Post Script

Why Arms’ great­est trick is also likely its most di­vi­sive el­e­ment


We can prob­a­bly blame Su­per Mario Galaxy. Wii’s star at­trac­tion was the game that truly in­voked the ire of the more tra­di­tional seg­ment of the gam­ing pop­u­la­tion; for all that the con­sole’s ground-break­ing mo­tion con­trols had broad­ened that au­di­ence, it had done so with games like Wii Sports and Car­ni­val Games – ti­tles built specif­i­cally for those con­trols, and those peo­ple. Wii launch ti­tle The Leg­end Of Zelda: Twi­light Princess was eas­ily for­given, a Game­cube port with Wi­imote con­trols tacked on to give early adopters some­thing more meaty to chew over than the rest of the launch line-up of­fered. But Galaxy? A true main­line Mario game that in­sisted play­ers give a lit­tle flick of the wrist to per­form a spin at­tack, or to ac­cess the star gates that cat­a­pulted them be­tween plan­ets? Sim­ply un­ac­cept­able, ap­par­ently.

For many, that was not the begin­ning of the end of mo­tion con­trols. It was sim­ply the end. Now, if they were to be spo­ken of at all, ‘mo­tion’ would have to be re­placed by ‘wag­gle’, ‘con­trols’ would make way for ‘bull­shit’ and the whole thing would have to be said with a sneer. Or, if you were on the In­ter­net – and you prob­a­bly were, let’s be hon­est – with an eye­roll smi­ley.

It was ab­surd then, and it’s even more ab­surd now. Th­ese days we ac­cept mo­tion in­puts as just an­other way to play, and some­times the best way to con­trol cer­tain games. Where would VR, for in­stance, be with­out them? Rez In­fi­nite would still be in touch­ing dis­tance of per­fect, yes, but games such as Bud­get Cuts or Su­per­hot VR wouldn’t be the same. In­deed, they may not even ex­ist. VR’s re­turn to the fore has been bumpy, but with­out Nin­tendo’s mo­tion-con­trol ground­work, its come­back trail would’ve been even rougher.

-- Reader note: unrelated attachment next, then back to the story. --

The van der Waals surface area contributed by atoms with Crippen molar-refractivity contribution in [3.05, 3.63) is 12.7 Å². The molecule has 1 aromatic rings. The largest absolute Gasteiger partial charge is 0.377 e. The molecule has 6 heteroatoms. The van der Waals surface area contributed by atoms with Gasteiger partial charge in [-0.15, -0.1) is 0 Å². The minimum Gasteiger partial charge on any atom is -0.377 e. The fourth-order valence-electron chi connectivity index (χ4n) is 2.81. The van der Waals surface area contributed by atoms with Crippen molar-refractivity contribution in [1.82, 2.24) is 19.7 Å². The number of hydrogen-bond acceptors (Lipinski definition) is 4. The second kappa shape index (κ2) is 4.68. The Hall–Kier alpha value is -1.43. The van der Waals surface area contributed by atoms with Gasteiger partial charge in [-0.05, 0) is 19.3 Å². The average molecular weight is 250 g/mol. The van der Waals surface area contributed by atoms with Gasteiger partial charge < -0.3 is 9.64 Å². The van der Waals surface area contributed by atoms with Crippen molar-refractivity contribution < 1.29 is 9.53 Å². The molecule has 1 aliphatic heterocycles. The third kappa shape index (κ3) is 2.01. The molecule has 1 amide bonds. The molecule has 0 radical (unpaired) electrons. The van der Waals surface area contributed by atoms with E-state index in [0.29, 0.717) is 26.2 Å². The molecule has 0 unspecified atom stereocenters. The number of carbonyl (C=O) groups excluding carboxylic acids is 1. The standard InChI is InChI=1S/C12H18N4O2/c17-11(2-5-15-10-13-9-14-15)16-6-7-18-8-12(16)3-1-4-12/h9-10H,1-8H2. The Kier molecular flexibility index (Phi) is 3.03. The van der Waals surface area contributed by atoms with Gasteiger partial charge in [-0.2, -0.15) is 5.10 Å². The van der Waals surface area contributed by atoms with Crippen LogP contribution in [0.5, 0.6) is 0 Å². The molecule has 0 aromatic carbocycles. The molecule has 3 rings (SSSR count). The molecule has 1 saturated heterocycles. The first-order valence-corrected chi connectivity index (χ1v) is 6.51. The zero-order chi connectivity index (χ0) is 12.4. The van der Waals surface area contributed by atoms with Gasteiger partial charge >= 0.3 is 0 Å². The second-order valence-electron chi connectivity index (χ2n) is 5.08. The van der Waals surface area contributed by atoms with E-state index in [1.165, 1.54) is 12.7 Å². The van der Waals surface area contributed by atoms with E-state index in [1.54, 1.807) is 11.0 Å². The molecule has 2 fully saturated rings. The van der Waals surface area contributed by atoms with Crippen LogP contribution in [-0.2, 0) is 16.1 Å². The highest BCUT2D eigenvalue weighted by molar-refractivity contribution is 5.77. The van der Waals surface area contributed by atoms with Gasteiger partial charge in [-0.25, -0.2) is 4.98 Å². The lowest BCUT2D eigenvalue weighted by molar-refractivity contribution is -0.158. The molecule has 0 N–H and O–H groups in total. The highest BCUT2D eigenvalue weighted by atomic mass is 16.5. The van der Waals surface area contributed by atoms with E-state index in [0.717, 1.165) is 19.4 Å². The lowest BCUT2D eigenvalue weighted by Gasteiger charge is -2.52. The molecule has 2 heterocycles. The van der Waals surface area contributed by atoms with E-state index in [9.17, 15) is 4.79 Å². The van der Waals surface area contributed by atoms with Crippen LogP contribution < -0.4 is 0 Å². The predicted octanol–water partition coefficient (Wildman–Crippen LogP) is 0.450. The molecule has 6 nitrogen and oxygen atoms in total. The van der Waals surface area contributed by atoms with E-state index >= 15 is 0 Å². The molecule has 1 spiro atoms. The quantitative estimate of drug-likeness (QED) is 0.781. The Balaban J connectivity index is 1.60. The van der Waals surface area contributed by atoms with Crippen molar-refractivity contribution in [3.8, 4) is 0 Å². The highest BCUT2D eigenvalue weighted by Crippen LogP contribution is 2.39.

Yet Arms, for all its qual­ity, risks re­open­ing old wounds. Here, once again, is a game os­ten­si­bly built for those for whom games are more than a mere pas­time. Fight­ing games are in equal part renowned and feared for their com­plex­ity; Arms, how­ever, does away with a lot of what we ex­pect from a game in this genre. There are no com­plex combo strings to mem­o­rise. In­deed, the Flurry Rush su­per aside, we’re yet to land a combo of more than three hits be­fore an op­po­nent is knocked down. Ev­ery move, in­clud­ing the dam­ag­ing Flurry, can be per­formed with a sin­gle ges­ture or but­ton press.

As such, Arms finds it­self in a dif­fi­cult place. Com­mit­ted fight­ing-game play­ers may see it as too sim­ple. Novices may see a game in a genre that has al­ways baf­fled them. The Galaxy hate mob may – OK, prob­a­bly will – see a sim­pli­fied fight­ing game that’s played with mo­tion con­trols and dis­miss it out of hand as a game that’s com­pro­mised at a con­cep­tual level. We’d love a Nin­tendo-de­vel­oped fight­ing game, they’ll say. But we want a proper one.